Johannes Brahms I: Symphonies, Concertos, Deutsches Requiem

Johannes Brahms I: Symphonies, Concertos, Deutsches Requiem
  • Johannes Brahms
    Symphony No. 4 in E minor, op. 98 (46 min.)

    Berliner Philharmoniker

    Kirill Petrenko

  • Johannes Brahms
    Concerto for Piano and Orchestra No. 2 in B flat major, op. 83 (55 min.)

    Berliner Philharmoniker

    Bernard Haitink

    Leif Ove Andsnes Piano

  • Johannes Brahms
    Symphony No. 2 in D major, op. 73 (50 min.)

    Berliner Philharmoniker

    Paavo Järvi

  • Johannes Brahms
    Concerto for Violin and Orchestra in D major, op. 77 (43 min.)

    Berliner Philharmoniker

    Bernard Haitink

    Frank Peter Zimmermann Violin

  • Johannes Brahms
    Symphony No. 1 in C minor, op. 68 (57 min.)

    Berliner Philharmoniker

    Herbert Blomstedt

  • Johannes Brahms
    Concerto for Piano and Orchestra No. 1 in D minor, op. 15 (57 min.)

    Berliner Philharmoniker

    Sir Simon Rattle

    Krystian Zimerman Piano

  • Johannes Brahms
    Symphony No. 3 in F major, op. 90 (33 min.)

    Berliner Philharmoniker

    Herbert von Karajan

  • Johannes Brahms
    Ein deutsches Requiem, op. 45 (83 min.)

    Berliner Philharmoniker

    Yannick Nézet-Séguin

    Hanna-Elisabeth Müller soprano, Markus Werba baritone, Rundfunkchor Berlin, Gijs Leenaars chorus master

The Berliner Philharmoniker have a closer and more intensive relationship with Johannes Brahms than with almost any other composer. He appeared with the orchestra as conductor and pianist in the 1880s and 1890s, and after a guest appearance with the Philharmoniker in Vienna, declared that he had never before experienced such a “perfect rendition” of his Second Symphony. The performances with Hans von Bülow, who led the Philharmoniker to world fame as their chief conductor, left a deep impression. The composer’s music was then as much at the centre of the repertoire for Wilhelm Furtwängler and Herbert von Karajan as it was for Claudio Abbado and Sir Simon Rattle. Kirill Petrenko, chief conductor of the Philharmoniker since 2019, presented Brahms’ Fourth Symphony in the opening concert of the 2020/21 season and stressed in an interview that an exploration of the composer was to be one of the central projects of his future work with the orchestra.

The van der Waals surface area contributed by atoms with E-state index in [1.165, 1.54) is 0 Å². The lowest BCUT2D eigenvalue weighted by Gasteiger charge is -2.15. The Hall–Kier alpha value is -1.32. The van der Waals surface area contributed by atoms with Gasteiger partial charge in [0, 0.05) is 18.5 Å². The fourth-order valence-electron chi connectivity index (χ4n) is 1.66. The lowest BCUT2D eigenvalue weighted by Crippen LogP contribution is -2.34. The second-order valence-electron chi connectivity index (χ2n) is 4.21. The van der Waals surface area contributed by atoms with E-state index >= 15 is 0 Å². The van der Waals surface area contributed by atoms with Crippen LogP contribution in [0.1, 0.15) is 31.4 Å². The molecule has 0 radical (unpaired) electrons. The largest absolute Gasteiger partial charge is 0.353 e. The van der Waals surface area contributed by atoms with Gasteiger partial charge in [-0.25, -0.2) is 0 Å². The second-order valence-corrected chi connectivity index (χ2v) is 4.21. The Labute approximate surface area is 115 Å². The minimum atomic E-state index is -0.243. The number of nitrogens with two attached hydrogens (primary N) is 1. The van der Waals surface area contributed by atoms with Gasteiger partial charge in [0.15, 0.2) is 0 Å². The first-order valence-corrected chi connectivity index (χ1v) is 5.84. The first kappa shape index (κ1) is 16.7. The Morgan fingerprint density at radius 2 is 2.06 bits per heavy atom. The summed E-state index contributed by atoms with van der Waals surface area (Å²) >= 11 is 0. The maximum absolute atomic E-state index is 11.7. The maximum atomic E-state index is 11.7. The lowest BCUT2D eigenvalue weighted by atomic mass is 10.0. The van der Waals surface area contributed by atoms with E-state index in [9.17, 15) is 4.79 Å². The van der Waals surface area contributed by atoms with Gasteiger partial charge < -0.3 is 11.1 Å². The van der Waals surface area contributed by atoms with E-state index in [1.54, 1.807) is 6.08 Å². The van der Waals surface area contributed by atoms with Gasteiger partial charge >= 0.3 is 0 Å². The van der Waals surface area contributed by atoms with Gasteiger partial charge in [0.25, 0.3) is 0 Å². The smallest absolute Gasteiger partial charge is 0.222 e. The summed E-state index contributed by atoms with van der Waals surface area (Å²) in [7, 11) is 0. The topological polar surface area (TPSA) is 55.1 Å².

In 1853, Robert Schumann wrote a euphoric article in which he predicted a great future for Johannes Brahms, especially as a creator of orchestral and choral works. The composer, who was 20 years old at the time, had until then only presented chamber music, lieder and piano pieces. Schumann’s prophecy was to be fulfilled; however, it was not to happen until many years later. Brahms, for example, approached the symphony with self-doubt in view of Beethoven’s revered example, and only completed his First Symphony in 1876 and at the age of 43 after a long process of development. Consequently, his oeuvre in the large-scale classical genres with four symphonies and three solo concertos (which are supplemented by the double concerto for violin and cello) remained quantitatively modest.

Johannes Brahms had already made his breakthrough to recognition by music specialists and audiences before his symphonic genre debut with the deeply moving Ein deutsches Requiem, which was premiered in the version known today in 1869. This playlist brings together the famous orchestral works of Johannes Brahms in performances by the Berliner Philharmoniker. The series of conductors ranges from Herbert von Karajan to Kirill Petrenko, and the pianists Krystian Zimerman and Leif Ove Andsnes plus the violinist Frank Peter Zimmermann perform the solo concertos.